Behavioral Tests - 7 Q&A That Will Help You Get Your Next Job!

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Behavioral Tests – 7 Q&A That Will Help You Get Your Next Job!

Conducting behavioral tests during the recruitment process is no longer a trend—it's the standard. The more competitive the market place becomes; the more employers try to improve their hiring processes. This is to ensure they hire the most suitable personnel. One of the most common ways to do so is to conduct behavioral tests. But what exactly are they? And how can you make sure you outperform the competition when facing them? Below are the answers to all the most important and frequently asked questions about behavioral tests.


What are behavioral tests?

The main aim of behavioral tests is to examine a candidate’s personality. There are four common test types: personality tests, situational judgement tests, leadership questionnaires, and motivational questionnaires. You can read more about each type below. These tests do not examine a candidate's skills or abilities, and, normally, test providers call them questionnaires and claim there are no "right" or "wrong" answers. As will be explained below, this is not actually the case.


What do behavioral tests examine?

As stated, behavioral tests assess whether a candidate’s personality is suitable for his or her desired job. To put it in other words, this test tries to match certain personalities to specific jobs. While friendly and outgoing candidates are most suitable for team-oriented jobs, more introverted candidates tend to work better in front of a computer or in other more individualistic jobs. In other cases, the test examines if the potential employee possesses desirable personality competencies.


What distinguishes personality tests?

Personality tests are the most common type of behavioral test, and their main assumption is that this is the first time you’re encountered such questions. As their name indicates, personality tests measure a broad range of characteristics, traits, and personal competencies. Essentially, they are aimed at building a personality profile. Some major personality tests include the OPQ32 (used by SHL), the 16PF, the NEO, and the CPI.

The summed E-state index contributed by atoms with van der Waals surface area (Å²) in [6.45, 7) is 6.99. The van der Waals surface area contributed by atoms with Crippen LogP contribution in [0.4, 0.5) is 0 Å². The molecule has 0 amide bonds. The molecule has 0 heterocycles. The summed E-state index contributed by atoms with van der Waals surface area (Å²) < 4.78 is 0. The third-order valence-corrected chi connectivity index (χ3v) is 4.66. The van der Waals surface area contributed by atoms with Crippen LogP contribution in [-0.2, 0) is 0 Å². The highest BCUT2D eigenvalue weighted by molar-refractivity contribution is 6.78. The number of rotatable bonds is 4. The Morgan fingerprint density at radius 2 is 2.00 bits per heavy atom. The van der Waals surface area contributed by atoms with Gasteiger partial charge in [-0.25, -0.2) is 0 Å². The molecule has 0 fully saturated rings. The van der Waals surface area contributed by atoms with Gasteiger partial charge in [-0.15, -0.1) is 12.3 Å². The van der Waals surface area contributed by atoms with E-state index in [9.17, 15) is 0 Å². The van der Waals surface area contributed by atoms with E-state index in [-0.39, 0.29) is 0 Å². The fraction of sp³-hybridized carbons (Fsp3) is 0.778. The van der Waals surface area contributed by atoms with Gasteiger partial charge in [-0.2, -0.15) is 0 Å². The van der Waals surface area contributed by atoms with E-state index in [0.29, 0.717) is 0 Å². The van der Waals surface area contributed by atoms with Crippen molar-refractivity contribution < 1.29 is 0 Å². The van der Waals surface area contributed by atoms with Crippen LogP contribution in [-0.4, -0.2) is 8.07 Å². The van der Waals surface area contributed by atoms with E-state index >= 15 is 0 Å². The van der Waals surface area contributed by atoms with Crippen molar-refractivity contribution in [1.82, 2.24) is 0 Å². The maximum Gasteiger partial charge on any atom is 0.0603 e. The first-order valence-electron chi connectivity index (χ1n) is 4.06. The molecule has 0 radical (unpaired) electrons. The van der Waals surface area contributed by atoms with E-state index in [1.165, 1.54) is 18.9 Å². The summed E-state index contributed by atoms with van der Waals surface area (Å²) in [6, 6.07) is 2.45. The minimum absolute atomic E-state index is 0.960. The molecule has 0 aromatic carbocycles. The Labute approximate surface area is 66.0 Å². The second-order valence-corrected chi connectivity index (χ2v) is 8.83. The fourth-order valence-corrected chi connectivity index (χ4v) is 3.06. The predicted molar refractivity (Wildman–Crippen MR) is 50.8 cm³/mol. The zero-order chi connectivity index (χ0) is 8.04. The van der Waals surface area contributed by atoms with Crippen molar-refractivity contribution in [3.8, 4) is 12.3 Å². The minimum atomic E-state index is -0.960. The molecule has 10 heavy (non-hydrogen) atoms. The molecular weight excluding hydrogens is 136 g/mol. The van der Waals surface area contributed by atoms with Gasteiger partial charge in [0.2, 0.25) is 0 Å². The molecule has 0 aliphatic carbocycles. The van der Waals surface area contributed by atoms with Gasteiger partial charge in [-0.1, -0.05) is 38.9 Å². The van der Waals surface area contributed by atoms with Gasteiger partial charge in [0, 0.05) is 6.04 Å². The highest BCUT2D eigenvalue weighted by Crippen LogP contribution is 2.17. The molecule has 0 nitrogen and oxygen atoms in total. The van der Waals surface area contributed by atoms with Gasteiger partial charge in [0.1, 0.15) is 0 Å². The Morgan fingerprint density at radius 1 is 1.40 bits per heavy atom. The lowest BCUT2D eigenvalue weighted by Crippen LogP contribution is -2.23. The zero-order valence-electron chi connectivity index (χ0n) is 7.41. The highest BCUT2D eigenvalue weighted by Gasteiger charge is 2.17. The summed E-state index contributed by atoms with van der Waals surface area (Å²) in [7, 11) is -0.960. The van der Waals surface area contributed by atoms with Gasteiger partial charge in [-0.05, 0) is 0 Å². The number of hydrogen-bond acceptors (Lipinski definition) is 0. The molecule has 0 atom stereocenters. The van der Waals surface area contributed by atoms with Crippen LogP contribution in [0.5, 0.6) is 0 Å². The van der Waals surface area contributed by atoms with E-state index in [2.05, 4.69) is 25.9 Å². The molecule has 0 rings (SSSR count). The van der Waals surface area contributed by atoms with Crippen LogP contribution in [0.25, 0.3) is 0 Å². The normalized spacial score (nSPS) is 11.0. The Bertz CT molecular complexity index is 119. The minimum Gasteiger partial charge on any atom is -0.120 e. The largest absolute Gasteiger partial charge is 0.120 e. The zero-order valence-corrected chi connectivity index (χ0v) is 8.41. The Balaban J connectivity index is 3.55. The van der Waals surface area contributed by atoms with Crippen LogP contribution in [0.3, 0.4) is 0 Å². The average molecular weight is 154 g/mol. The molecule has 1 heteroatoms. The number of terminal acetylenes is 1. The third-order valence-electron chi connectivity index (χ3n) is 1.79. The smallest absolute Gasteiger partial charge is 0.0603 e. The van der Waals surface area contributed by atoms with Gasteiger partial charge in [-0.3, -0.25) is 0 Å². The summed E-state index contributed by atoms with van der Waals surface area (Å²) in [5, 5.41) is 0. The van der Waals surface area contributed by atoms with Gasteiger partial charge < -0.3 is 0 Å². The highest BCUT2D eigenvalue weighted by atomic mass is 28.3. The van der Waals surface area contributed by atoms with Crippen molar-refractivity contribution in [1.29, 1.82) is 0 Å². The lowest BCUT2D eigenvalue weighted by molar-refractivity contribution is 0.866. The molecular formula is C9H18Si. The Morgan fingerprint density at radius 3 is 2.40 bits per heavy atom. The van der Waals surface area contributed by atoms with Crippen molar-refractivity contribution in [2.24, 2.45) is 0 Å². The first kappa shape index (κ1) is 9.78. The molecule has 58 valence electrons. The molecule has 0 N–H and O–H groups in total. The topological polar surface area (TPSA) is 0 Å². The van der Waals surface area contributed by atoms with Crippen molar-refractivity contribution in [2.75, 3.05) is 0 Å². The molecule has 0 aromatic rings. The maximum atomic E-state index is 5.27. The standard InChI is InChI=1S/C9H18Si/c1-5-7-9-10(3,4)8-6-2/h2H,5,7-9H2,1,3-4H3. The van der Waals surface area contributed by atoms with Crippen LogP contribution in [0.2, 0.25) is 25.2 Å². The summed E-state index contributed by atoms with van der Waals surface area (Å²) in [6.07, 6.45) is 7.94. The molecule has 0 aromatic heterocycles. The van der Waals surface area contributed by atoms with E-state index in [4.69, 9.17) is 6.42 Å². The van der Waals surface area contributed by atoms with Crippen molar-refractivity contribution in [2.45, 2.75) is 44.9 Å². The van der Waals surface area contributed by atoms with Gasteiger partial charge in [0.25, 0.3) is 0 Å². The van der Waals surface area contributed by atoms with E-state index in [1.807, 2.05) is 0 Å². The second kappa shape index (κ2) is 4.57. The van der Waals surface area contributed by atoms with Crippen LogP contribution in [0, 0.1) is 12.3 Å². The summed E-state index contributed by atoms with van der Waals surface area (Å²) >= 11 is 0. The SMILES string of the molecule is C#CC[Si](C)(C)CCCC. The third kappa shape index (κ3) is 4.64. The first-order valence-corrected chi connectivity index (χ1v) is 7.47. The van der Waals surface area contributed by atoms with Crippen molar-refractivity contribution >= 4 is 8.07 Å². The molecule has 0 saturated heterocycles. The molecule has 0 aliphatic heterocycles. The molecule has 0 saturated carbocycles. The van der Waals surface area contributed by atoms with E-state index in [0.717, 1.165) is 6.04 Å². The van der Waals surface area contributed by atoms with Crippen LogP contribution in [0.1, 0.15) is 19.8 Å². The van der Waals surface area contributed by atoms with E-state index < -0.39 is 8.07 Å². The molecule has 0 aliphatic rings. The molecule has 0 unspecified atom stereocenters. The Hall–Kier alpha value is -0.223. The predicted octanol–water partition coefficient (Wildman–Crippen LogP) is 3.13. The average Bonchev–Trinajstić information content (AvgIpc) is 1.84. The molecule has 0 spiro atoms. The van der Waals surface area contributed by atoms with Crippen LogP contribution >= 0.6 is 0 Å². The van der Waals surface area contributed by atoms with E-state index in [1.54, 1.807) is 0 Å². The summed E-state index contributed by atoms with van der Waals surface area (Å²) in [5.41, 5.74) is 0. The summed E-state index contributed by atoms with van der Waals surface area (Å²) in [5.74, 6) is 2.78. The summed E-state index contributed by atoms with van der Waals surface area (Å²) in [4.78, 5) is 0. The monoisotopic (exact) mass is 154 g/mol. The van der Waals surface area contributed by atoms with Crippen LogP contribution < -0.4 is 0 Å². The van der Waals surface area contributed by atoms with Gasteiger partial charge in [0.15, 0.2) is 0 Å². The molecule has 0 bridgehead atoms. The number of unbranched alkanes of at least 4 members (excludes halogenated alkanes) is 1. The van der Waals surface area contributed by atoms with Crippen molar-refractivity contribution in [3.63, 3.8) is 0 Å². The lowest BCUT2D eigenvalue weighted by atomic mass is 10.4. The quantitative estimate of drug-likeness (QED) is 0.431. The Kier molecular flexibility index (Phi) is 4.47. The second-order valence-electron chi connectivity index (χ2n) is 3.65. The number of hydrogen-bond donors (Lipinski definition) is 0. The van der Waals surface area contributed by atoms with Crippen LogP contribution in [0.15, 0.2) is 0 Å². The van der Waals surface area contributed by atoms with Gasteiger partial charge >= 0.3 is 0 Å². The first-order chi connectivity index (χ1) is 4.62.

What distinguishes situational judgement tests?

Unlike other behavioral tests, such as personality tests, situational judgement tests always require a resolution for a given conflict. These conflicts are typically ones that occur in the workplace. Situational judgement tests are designed to assess a candidate’s reaction to different scenarios. Each question or scenario has various resolution options, and the applicant must pick the most appropriate one. Situational judgement tests can be individualistic or group-oriented.


What distinguishes motivation and leadership questionnaires?

Many jobs require that the employee demonstrate leadership skills. To examine whether a candidate possesses such skills, future employers may conduct leadership questionnaires or group exercises and role play situations. Another popular questionnaire is the motivation questionnaire. Each employee's motivation is different, and employers like to know what motivates their future employees as well as to make sure these candidates are suitable for the job.


Should I prepare?

One of the most mistaken notions about behavioral tests is that there a no "right" or "wrong" answers and that no preparation is necessary. That is a false notion! Behavioral tests are part of the screening process, which means that some answers are the right answers and will help you get the job, while other answers are simply wrong. Therefore, you should definitely prepare for your test! Being aware of the types of personalities and characteristics that an employer appreciates, as well as knowing which type of test you’re about to face and how it is built, will improve your chances of getting hired dramatically.


How should I prepare?

Most importantly, know what you’re facing. Try to find out what the hiring process looks like. Your future employee is counting on the fact that you probably won't prepare and that you will give spontaneous responses on the test. Thus, preparing already gives you an edge. Moreover, the more knowledge you have about a test, the easier it is to practice. Eliminating surprise is sure to increase your ability to react correctly to the different situations presented on these tests. After learning which specific type of behavioral test you’re about to take, start practicing online! Behavioral tests are rarely updated, so it is very likely the actual test will contain questions you encountered while practicing.